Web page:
We’ve all seen plenty of cats in our lifetimes and know that they come in a wide range of colors and patterns. There are many feline breeds, and many of them have distinctive markings and colors that are instantly recognizable. Most cats are black, white, or orange and can be one solid color or any of the three. However, you can also find them sporting other colors, and some are quite rare.
Join us while we discuss the hardest-to-find colors and what factors influence the color. We’ll cover colors, patterns, genetics, and even some history to help you learn more about the rarest patterns and coat colors in cats.
We identify cats by color, pattern, breed, and hair length. For instance, Taylor Swift’s cat Olivia is a white and black tabby Scottish Fold shorthair. This system is a great way to learn everything in one sentence.
Most people don’t realize that all cats are black, with varying amounts of white. The orange cats have inherited a red gene related to sex and only transmitted on the X chromosome. Therefore, male cats with one X and one Y chromosome tend to be either black or red. Female cats have two X chromosomes and can achieve the full calico color of black, white, and orange.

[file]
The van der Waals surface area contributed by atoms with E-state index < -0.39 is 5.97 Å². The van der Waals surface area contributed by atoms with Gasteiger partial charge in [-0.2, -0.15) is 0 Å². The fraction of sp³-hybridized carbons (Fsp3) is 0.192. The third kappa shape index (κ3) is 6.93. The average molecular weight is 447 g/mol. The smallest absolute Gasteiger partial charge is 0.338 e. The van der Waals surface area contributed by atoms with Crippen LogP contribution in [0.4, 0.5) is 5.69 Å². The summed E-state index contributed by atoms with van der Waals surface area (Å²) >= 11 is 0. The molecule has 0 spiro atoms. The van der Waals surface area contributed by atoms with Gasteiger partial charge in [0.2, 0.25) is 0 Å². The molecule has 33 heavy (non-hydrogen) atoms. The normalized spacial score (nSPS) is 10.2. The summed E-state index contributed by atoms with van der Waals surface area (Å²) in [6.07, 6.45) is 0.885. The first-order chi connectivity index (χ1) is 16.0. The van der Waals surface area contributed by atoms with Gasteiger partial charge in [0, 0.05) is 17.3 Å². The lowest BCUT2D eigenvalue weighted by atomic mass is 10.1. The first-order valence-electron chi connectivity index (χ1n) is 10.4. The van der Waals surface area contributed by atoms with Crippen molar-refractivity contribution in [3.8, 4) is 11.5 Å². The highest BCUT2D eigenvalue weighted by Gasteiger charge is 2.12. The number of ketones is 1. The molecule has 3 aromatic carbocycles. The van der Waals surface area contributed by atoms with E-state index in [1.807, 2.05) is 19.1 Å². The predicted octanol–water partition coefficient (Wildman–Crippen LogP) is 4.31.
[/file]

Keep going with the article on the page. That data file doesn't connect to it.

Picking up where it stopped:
The 13 Rarest Cat Patterns and Colors
Here are the colors and patterns you may find on your cat’s coat, from the rarest to the most common.
1. Albino Cats
The albino cat is the rarest of all coat types. Two recessive alleles in the C gene cause complete albinism, and it is extremely rare for cats to get both. Most cats will get one of the alleles and present the ColorPoint pattern instead. These cats usually have the trademark albino blue eyes and must stay out of the sun to protect them. Their skin can also suffer damage from the sun, especially around the nose and ears.
2. White Cat
The white cat may look like an albino cat, but the color comes from the KIT gene we mentioned earlier. Cats that receive the correct combination of alleles will appear pure white, even if they have other color genes, because this condition blocks the pigment from reaching the skin. These cats do not have the health concerns that albino cats have, and their eyes are the same as other cats.
Though not true albinos, these cats are extremely rare, and you will unlikely see one without contacting a professional breeder.
3. ColorPoint Pattern
Cats with the ColorPoint pattern have mostly white bodies with coloring on the face, ears, paws, and tail. It is temperature-controlled albinism that ceases the production of pigment in areas over a specific temperature. The color present is usually brown or black and is darker in areas where the body is cooler. This pattern is one of the most unusual cat colors and offers more protection from sunlight and allows the pigment to reach sensitive areas like the ears and nose. Because albinism is involved, many of these cats have blue eyes.
Colorpoint is relatively common in the Siamese cat and a few other breeds but quite rare otherwise, even though it can occur in any breed.
4. Silver Pattern
The silver coat pattern describes a condition where only the tip of the hair contains pigment, which gives your cat a smoky or silvery appearance but leaves the stripes and other markings still visible. There are three types of silver patterns based on how much hair is colored.